18. clg says

    I am simply floored by this cake. I found it on foodgawker and OH HOW I GAWKED! I showed it to a food-friend of mine and she immediately insisted that I make it for her birthday next year. Apparently the fact I can’t bake or even ICE a cake properly was no deterrent to her. “You have a year to learn!”

  19. says

    Wow!!! That is one gorgeous cake. I would never have believed that those are not real asparagus spears!! You are a brilliant pastry chef, and even the inside of the cake is so perfect. Love the combination of green and black too. A perfect dessert, that’s an eye candy too! Loved your blog, its my first time here, but I will keep coming back for more :)

  20. Chris says

    Fantastic! Reminds me of a “Far Side” cartoon about failed advertising campaigns… “I cuss, you cuss, we all cuss for asparagus.” Ha!

  21. says

    I love you for making a tutorial for this cake! I wouldn’t have thought to include the reds and purples either, but I definitely believe that they would “make” it.

    Can’t believe you get hate mail, though. WTF is up with people???

  22. says

    Uhh…..completely blown away by this cake! We’re opening a bed and breakfast this month and I have got to make this for my guests for tea time. This cake is beyond words and I love your meticulousness! I try to be the same way in my business. Thank you SO much for this beautiful post and for inspiring me to continue every day in a creative way!

  23. Gabby says

    So amazing! I’m going to try to make a mini version for Valentine’s day. Really beautiful shading and details.

    As for the hate mail.. some people really do have too much time on their hands!

  24. Rebecca says

    Who woulda thought people would take such a cool cake something meant to be marveled at so seriously! I think it’s an awesome cake and when I have the time am totally gonna try making it just to freak out some health nuts. I knows!! Keep up the great work you inspire me to keep up what I love doing and that’s BAKING!!!

  25. says

    I think you have just gained a new stalker (me, of course). Not only do your recipes look awesome, and your comments and photography entertaining, but you have formatted the whole site in a way that is so fun to browse. I love your suggestions and tips…they let me know if I’ve found what I’m looking for. (which really, is just about everthing, because you are pretty rad).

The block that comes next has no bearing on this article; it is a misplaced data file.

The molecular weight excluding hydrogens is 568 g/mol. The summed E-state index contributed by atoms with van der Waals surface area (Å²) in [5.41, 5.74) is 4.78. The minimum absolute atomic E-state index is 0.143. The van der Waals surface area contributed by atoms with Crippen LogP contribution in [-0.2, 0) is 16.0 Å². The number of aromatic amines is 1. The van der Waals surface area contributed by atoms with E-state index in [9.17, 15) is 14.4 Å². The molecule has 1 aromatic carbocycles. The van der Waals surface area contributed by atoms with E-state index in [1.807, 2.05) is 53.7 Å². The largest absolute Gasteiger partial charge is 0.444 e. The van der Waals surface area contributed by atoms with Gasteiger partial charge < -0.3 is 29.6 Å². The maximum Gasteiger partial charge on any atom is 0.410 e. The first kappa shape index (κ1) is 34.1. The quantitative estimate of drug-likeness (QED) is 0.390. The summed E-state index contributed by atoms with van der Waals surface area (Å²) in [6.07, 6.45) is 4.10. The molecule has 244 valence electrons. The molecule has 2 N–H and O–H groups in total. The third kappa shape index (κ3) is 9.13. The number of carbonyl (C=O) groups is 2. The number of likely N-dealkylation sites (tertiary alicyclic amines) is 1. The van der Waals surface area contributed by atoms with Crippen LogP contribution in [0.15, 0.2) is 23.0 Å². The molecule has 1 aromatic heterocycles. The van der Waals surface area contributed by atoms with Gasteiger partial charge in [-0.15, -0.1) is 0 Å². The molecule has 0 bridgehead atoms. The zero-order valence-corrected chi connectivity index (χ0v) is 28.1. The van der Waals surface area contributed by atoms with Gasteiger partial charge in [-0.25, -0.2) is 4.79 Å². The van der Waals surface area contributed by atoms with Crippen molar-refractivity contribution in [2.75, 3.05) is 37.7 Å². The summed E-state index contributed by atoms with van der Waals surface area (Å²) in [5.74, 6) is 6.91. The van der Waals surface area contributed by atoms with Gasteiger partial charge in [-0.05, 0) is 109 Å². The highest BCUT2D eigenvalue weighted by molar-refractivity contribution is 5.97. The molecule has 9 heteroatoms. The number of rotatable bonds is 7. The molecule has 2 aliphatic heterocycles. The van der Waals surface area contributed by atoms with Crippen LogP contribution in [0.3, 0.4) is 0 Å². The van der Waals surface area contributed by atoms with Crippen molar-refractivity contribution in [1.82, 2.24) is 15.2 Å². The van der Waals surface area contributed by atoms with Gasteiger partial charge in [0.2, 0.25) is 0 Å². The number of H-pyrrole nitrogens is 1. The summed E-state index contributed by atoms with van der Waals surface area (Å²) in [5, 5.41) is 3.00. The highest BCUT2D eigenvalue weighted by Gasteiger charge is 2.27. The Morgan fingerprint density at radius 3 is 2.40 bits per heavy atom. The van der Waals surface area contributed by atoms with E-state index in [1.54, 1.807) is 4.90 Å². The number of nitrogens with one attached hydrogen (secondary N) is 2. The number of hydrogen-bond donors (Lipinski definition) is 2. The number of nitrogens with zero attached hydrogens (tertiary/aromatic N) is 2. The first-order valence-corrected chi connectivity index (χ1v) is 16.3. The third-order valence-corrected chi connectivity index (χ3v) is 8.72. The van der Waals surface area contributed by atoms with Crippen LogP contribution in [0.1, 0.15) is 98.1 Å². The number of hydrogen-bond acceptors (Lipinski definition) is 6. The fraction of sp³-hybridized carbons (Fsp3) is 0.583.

I love this asparagus cake- my kids would get a kick out of it for April Fools day. I heart you!

  26. Karlie says

    Yay, so glad I found this! I just posted a comment on your other post where you didn’t include the how-to’s that I would love a tutorial, so thank you! Will definitely be making this cake. Genius.

  27. says

    Wow- that is great! Love your photos. I am actually hosting an asparagus-themed linky party over at 2 Sisters 2 Cities as part of our Fresh Produce Tuesday series. I would love if you linked up this post! It would definitely add some variety to our asparagus recipes collection :)


  28. Diana says

    You inspire me beyond belief!!! And of course this is not real asparagus! Its BETTER and more BEAUTIFUL! Absolute Perfection…… I can’t wait to try this one! Your layered strawberry was a true success! and I’ve honestly never had anything better than that whipped frosting frosting!!! :) Thank you!!!!!!!!!!!!

  29. Silvia L. says

    This cake is so realistic I couldn’t believe it really is a cake!

    And Hate mail? WHO ARE THESE PEOPLE? Sad commentary on their lives.

  30. Jocelyn says

    Hi Rosie! Thanks for the in depth tutorial. I just finished making the asparagus cake for my mom’s birthday. Because of your tips and great explanations the whole process was smooth (even with my three small daughters trying to “help mommy”). My family is going to flip over this cake! I can’t wait to cut into it! Thanks again for your creativity and willingness to share :)

  31. says

    OMG…..!!!!!Thank you SO MUCH for sharing how you created this masterpiece! Asparagus is THE FIRST veggie my husband admitted to LOVE and he seems to slip it out on the grill with every meal! (it’s really a joke around my house). SO, this would make the PERFECT birthday cake for him! Would love to do it for Father’s day, but who am I kidding.. that is THIS weekend! ;) Thanks again for sharing and I can’t wait to try this!

  32. Kris says

    I would love to make this cake for a vegetarian friend of mine! I know she would love it! Too bad i don’t have the patience to make all of those asparagus! Do you by chance take cake orders? lol jk I guess I could spread out the asparagus making between many days! I love your cakes and can’t believe you would get hate mail over something as petty as making your own asparagus! Haters can hate but no one can take your talent!

  33. Regina@SpecialtyCakeCreations says

    Love this cake and effect. While I was looking at this cake my husband thought someone had put real asparagus on a cake and was slightly disgusted by the thought.
    It really does trick people :)

  34. says

    OMG.. that is incredibly cool, and I am not surprised it took me 5 minutes to scrawl down through all the comments to get to the leave my own comment. Firstly what an amazing cake! and with asparagus (albeit fondant ones)!!! who would have thought! Secondly, I love your site… Your tutorials, your recipes, your photos.. Much respect to you. x